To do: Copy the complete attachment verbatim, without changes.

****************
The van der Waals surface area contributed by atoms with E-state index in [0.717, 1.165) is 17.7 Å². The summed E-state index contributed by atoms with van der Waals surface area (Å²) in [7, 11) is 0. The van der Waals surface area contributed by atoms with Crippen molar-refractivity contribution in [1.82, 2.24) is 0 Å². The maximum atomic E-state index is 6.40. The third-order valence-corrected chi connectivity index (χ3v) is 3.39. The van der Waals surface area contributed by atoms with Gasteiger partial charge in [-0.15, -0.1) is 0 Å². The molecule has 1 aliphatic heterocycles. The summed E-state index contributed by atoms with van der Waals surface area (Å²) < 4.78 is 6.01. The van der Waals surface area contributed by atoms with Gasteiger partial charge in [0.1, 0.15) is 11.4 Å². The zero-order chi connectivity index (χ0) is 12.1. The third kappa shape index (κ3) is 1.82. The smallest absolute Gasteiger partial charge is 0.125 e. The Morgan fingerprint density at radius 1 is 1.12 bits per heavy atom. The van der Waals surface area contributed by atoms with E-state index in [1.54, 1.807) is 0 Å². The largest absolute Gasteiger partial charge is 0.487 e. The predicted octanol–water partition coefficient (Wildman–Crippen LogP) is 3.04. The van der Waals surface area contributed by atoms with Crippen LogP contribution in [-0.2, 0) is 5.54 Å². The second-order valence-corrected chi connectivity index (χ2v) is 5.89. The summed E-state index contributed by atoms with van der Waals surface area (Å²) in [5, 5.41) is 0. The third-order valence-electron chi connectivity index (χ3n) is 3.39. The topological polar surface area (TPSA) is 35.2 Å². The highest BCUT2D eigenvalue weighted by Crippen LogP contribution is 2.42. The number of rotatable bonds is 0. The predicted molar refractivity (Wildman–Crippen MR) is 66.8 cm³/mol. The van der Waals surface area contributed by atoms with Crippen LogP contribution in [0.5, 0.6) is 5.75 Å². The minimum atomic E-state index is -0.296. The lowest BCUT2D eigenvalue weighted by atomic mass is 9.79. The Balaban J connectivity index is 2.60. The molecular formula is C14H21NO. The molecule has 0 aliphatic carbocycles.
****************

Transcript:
The van der Waals surface area contributed by atoms with E-state index in [0.717, 1.165) is 17.7 Å². The summed E-state index contributed by atoms with van der Waals surface area (Å²) in [7, 11) is 0. The van der Waals surface area contributed by atoms with Crippen molar-refractivity contribution in [1.82, 2.24) is 0 Å². The maximum atomic E-state index is 6.40. The third-order valence-corrected chi connectivity index (χ3v) is 3.39. The van der Waals surface area contributed by atoms with Gasteiger partial charge in [-0.15, -0.1) is 0 Å². The molecule has 1 aliphatic heterocycles. The summed E-state index contributed by atoms with van der Waals surface area (Å²) < 4.78 is 6.01. The van der Waals surface area contributed by atoms with Gasteiger partial charge in [0.1, 0.15) is 11.4 Å². The zero-order chi connectivity index (χ0) is 12.1. The third kappa shape index (κ3) is 1.82. The smallest absolute Gasteiger partial charge is 0.125 e. The Morgan fingerprint density at radius 1 is 1.12 bits per heavy atom. The van der Waals surface area contributed by atoms with E-state index in [1.54, 1.807) is 0 Å². The largest absolute Gasteiger partial charge is 0.487 e. The predicted octanol–water partition coefficient (Wildman–Crippen LogP) is 3.04. The van der Waals surface area contributed by atoms with Crippen LogP contribution in [-0.2, 0) is 5.54 Å². The second-order valence-corrected chi connectivity index (χ2v) is 5.89. The summed E-state index contributed by atoms with van der Waals surface area (Å²) in [5, 5.41) is 0. The third-order valence-electron chi connectivity index (χ3n) is 3.39. The topological polar surface area (TPSA) is 35.2 Å². The highest BCUT2D eigenvalue weighted by Crippen LogP contribution is 2.42. The number of rotatable bonds is 0. The predicted molar refractivity (Wildman–Crippen MR) is 66.8 cm³/mol. The van der Waals surface area contributed by atoms with Crippen LogP contribution in [0.5, 0.6) is 5.75 Å². The minimum atomic E-state index is -0.296. The lowest BCUT2D eigenvalue weighted by atomic mass is 9.79. The Balaban J connectivity index is 2.60. The molecular formula is C14H21NO. The molecule has 0 aliphatic carbocycles.